A New Command

“A new command I give you: Love one another. As I have loved you, so you must love one another. By this everyone will know that you are my disciples, if you love one another.”  John 13:34-35

  • You can listen to this sermon here.

If we were writing an outline of “love commands” the New Command to “Love one another” would display as a subpoint to “The Second Command” to “Love your neighbour as yourself“.  Since Jesus had already instructed his disciples to love those around them, even their enemies, why did he need to specifically tell them to “love each other“?  I can think of several reasons, you may think of more… or you may disagree with mine? 🙂

First, toward the end of Matthew’s Gospel (chaps 18 & 20) we find the apostles competing for honors in Jesus’ kingdom, asking who will be the greatest.  Back in John’s Gospel (13:21-30) we see that Judas has just left the Last Supper to betray Jesus.  In v38 of this chapter Jesus predicts that Peter himself will deny Jesus.  Then in chapter 14 Jesus predicts his departure.  Jesus is leaving.  He’s leaving a competitive group of guys who’ve just been betrayed by Judas, and who themselves have deserted Jesus at his death.  These are the guys who’ll continue the mission of the Kingdom of God.  In order to get through the tough times ahead, they’re going to need to “love each other”, just as we still need to.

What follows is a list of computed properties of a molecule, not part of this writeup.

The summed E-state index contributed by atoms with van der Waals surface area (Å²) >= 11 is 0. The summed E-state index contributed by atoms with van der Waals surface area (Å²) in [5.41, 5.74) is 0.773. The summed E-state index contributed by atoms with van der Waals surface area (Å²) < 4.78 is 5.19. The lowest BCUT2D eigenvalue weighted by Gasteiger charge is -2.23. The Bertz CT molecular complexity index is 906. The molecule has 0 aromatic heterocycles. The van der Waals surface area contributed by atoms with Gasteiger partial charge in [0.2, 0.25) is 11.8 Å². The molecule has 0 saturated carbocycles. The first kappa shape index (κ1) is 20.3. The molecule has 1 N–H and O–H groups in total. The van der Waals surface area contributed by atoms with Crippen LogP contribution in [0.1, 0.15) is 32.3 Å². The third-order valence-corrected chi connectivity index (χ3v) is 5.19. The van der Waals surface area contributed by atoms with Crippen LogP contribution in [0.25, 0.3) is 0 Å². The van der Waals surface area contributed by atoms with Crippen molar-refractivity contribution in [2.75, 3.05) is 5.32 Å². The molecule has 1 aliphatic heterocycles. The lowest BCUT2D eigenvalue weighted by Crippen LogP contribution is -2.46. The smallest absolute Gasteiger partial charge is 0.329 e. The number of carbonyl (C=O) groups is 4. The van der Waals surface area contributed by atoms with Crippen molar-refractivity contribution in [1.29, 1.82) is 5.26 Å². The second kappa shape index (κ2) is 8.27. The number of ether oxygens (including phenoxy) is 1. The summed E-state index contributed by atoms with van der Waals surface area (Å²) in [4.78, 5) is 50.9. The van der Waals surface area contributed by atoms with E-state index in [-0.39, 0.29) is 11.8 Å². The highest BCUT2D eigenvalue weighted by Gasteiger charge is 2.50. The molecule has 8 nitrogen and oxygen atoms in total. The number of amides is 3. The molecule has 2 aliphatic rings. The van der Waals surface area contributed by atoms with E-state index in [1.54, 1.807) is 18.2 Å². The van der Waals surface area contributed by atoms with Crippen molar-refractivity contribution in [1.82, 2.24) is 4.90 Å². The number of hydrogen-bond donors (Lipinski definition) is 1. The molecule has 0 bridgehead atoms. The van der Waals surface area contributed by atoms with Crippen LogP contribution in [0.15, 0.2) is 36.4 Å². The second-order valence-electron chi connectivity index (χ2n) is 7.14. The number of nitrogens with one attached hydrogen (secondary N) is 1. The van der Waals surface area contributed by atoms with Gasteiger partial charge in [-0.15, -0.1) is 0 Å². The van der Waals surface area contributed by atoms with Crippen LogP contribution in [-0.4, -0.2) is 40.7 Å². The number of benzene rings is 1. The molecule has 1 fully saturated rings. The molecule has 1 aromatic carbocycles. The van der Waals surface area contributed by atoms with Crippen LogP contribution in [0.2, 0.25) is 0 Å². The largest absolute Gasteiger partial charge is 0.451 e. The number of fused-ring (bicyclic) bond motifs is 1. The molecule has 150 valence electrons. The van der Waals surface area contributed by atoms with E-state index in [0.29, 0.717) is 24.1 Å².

Second, Jesus tells us that it’s by our mutual love that outsiders will recognise our commitment to God.  He doesn’t say this when he tells us to “love our enemies“, although that’s sure to raise eyebrows.  Surprisingly, people don’t see God as much when we serve our communities as they do in the way that we love each other.  Perhaps we don’t recognise this point as much because we don’t love each other as strongly.  Consider the example of the first church who sold their possessions to meet the needs of the poor among them. (Acts 4:32-35)  What would prompt you to sell something to give to a needy brother or sister?  How severe would their need have to be?

Third, Our love for each other reflects God’s love toward us.  “As I have loved you, so you must love one another.”  The way we treat each other reflects the way Christ has treated us.  That’s a pretty huge responsibility.  With the world looking at us, the church, we have the job of modeling God’s love for His people: for all people.  The more we mature in Christ, the more we understand the way he loves us, the better job we should do of loving those around us.  Our love for others derives from God.  Our love from God expresses itself to others.

  • If you had to choose a 3rd “love command” do you have another preference?  Why?
  • Why do you think Jesus had to be more specific than just “love your neighbour”?
  • It’s easy to say “love your spiritual family as Christ loved you”, but how do you express God’s love for you in relationships with others?
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